Dept. of Health Reports Flu Incidents on the Rise

HARRISBURG – Following a sharp rise in reported flu cases, state Health Secretary Dr. Calvin B. Johnson reminded Pennsylvanians of the steps they can take to avoid contracting or spreading respiratory influenza.

The number of flu cases in Pennsylvania rose dramatically in recent weeks and continues to rise. According to the federal Centers for Disease Control, this season’s vaccine does not match about 60 percent of the lab-confirmed flu cases reported nationwide. Despite this, the state Department of Health still strongly encourages people to get a flu shot because the vaccine does offer some level of protection.

“It’s still not too late to get a flu shot,” said Johnson. “And, to curb the spread of the flu, remember simple prevention measures like washing your hands, covering your mouth when you cough, and avoiding contact with others when you are ill.”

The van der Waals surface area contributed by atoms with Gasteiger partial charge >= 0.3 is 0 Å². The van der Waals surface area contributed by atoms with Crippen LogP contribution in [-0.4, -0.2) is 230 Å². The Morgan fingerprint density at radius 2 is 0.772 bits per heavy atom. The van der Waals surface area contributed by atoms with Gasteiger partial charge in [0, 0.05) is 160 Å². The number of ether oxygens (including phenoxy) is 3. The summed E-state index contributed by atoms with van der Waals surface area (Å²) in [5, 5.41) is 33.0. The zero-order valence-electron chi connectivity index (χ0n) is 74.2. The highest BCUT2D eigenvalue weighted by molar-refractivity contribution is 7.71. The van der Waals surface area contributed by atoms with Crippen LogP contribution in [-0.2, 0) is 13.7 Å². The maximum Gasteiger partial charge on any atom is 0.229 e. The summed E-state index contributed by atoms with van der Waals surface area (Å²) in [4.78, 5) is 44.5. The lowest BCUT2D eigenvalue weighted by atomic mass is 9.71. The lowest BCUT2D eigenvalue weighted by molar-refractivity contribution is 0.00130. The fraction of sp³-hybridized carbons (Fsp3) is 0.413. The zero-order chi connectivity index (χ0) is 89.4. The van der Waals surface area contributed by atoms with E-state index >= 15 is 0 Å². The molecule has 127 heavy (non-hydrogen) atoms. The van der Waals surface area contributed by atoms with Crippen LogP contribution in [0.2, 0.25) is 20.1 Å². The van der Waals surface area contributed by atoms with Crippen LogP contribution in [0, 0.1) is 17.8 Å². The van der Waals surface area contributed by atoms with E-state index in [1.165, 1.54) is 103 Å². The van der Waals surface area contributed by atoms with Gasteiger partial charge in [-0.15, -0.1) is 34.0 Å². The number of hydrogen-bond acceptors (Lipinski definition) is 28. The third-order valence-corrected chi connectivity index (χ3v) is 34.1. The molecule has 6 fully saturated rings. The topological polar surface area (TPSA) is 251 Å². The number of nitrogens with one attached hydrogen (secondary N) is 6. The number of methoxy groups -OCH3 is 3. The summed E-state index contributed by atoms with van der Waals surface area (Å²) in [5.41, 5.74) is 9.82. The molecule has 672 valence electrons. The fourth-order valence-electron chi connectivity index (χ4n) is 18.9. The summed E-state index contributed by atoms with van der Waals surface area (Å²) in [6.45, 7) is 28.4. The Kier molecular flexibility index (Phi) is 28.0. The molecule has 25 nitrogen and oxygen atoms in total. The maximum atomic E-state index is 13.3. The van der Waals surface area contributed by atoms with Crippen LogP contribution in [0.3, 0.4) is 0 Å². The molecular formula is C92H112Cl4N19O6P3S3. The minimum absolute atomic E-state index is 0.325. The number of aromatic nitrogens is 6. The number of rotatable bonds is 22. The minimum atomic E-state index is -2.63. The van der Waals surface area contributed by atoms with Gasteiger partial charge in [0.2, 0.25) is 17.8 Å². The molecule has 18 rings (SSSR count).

Flu symptoms usually include fever, cough, headache, sore throat, muscle aches, fatigue and stomach symptoms, such as nausea, vomiting, and diarrhea. Stomach symptoms are more common in children, but may also occur in adults. Symptoms begin 1-5 days after exposure and commonly last for 2-7 days.

Johnson recommends the following steps to avoid catching or spreading the flu:

• Frequently wash your hands thoroughly with soap and warm water.
• Cover your mouth and nose with a tissue when you cough or sneeze. If you don’t have a tissue, cough or sneeze into your upper sleeve, not your hands.
• Clean your hands after coughing or sneezing by washing with soap and water or using an alcohol-based hand sanitizer.
• Get plenty of rest, eat properly, and dress appropriately for the weather.
• When ill, prevent the spread of infection by staying home, if possible.
• Minimize time in crowded areas, such as shopping centers, and limit contact with those at high risk for the flu, such as the elderly and those with chronic illness.

If you have not received a flu shot and would like to receive one, contact your health care provider or call 1-877-PA-HEALTH. For more information, visit here.

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